@multiply
def distance(units='m'):  
    my_distance = read_encoder()
    return my_distance

print distance("m")
print distance("yd")
print distance("feet")

output:

10.0
10.94
-10

or, as a more generic wrapper that goes around any unit-less function:

multiplier = {
    'm': 1.000,
    'km': 0.001,
    'cm': 10.00,
    'yd': 1.094,
}

def multiply(fn):
    def deco(units, *args, **kwds):
        return multiplier.get(units, -1) * fn(*args, **kwds)
    return deco


@multiply
def read_encoder(var):
    #I've added a variable to the function just to show that
    #it can be passed through from the decorator
    return 10 * var

print read_encoder("m", 1)
print read_encoder("yd", 2)
print read_encoder("feet", 3)

output:

 10.0
 21.88
 -30

The bit about raise a KeyError vs -1 is a question of taste. Personally, I'd return * 1 if not found (if the receiver didn't care). Or throw a KeyError. The -1 isn't obviously useful.

Last iteration, making the unit parameter optional:

def multiply(fn):
    def deco(*args, **kwds):
        #pick up the unit, if given
        #but don't pass it on to read_encoder
        units = kwds.pop("units", "m")

        return multiplier.get(units, -1) * fn(*args, **kwds)
    return deco


@multiply
def read_encoder(var):
    return 10 * var

print read_encoder(1, units="yd")
print read_encoder(2)
print read_encoder(3, units="feet")


10.94
20.0  
-30
5

The dictionary lookup is good, but don't return a sentinel value to signal an error; just raise an appropriate exception. It could be as simple (though opaque) as letting the KeyError in your lookup propagate. A better solution, though, is to raise a custom exception:

class UnknownUnitError(ValueError):
    pass

def distance(unit='m'):
    multiplier = {
        'm': 1.000,
        'km': 0.001,
        'cm': 10.00
    }

    try:
        unit = multiplier[unit]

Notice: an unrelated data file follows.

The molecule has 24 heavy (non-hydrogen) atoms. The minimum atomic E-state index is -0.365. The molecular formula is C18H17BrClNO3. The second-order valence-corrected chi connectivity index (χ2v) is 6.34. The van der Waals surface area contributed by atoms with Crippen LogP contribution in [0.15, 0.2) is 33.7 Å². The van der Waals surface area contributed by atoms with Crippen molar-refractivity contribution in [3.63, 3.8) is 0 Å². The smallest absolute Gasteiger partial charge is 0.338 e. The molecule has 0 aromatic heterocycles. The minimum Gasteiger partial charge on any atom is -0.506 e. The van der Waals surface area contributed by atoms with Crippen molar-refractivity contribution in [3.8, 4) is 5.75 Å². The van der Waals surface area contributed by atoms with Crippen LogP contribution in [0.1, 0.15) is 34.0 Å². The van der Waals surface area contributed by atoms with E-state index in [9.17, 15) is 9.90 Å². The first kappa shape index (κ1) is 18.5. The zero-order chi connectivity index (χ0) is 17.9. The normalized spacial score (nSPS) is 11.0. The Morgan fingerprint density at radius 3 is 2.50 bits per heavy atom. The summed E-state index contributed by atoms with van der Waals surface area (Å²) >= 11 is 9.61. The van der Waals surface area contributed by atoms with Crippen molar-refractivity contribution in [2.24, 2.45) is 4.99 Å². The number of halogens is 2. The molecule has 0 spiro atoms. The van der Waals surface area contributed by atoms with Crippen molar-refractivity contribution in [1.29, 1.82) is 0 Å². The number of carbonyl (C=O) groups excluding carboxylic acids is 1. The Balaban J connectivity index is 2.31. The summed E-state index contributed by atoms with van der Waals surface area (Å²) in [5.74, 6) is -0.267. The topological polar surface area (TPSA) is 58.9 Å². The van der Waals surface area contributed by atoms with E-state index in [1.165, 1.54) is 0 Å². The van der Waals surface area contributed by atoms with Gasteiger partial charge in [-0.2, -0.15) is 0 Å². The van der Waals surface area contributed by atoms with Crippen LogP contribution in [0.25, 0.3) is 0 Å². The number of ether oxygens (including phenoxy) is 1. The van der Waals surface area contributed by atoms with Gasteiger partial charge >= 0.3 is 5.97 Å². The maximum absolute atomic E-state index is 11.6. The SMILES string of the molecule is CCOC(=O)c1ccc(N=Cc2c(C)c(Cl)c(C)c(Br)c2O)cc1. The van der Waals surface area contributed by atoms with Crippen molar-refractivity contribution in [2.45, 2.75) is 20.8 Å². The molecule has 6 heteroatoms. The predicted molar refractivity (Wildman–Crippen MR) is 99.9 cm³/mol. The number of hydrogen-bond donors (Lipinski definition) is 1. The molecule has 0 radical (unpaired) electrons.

except KeyError:
        # Include the problematic unit in the exception
        raise UnknownUnitError(unit)

    return read_encoder() * unit
1
  • 1
    While its fine in simple, brief answers, I want to add that generally, when defining an empty class like this, you should not use pass, but use a doc string explaining the class instead.
    – Keozon
    Jun 29, 2016 at 23:19
4

For your example it could be:

class DistanceUnits():
    """
    Enum class for indicating measurement units and conversions between them.
    Holds all related logic.
    """
    M = 'm'
    KM = 'km'
    CM = 'cm'


def distance(units=DistanceUnits.M):
    multiplier = {
        DistanceUnits.M: 1.000,
        DistanceUnits.KM: 0.001,
        DistanceUnits.CM: 10.00
    }
    return read_encoder() * mulitplier[units] if units in multiplier else -1

But, it can be reasonable to move multipliers outside of distance function and make it part of DistanceUnits.

UPD: there are a lot of different ways of 'how to ..' and all of them depends on you needs, but there is one main principle DRY. Even lots of elifs can be good enough (creating dictionary instance consume some ram on each function call..) if you don't forget do not repeat youself.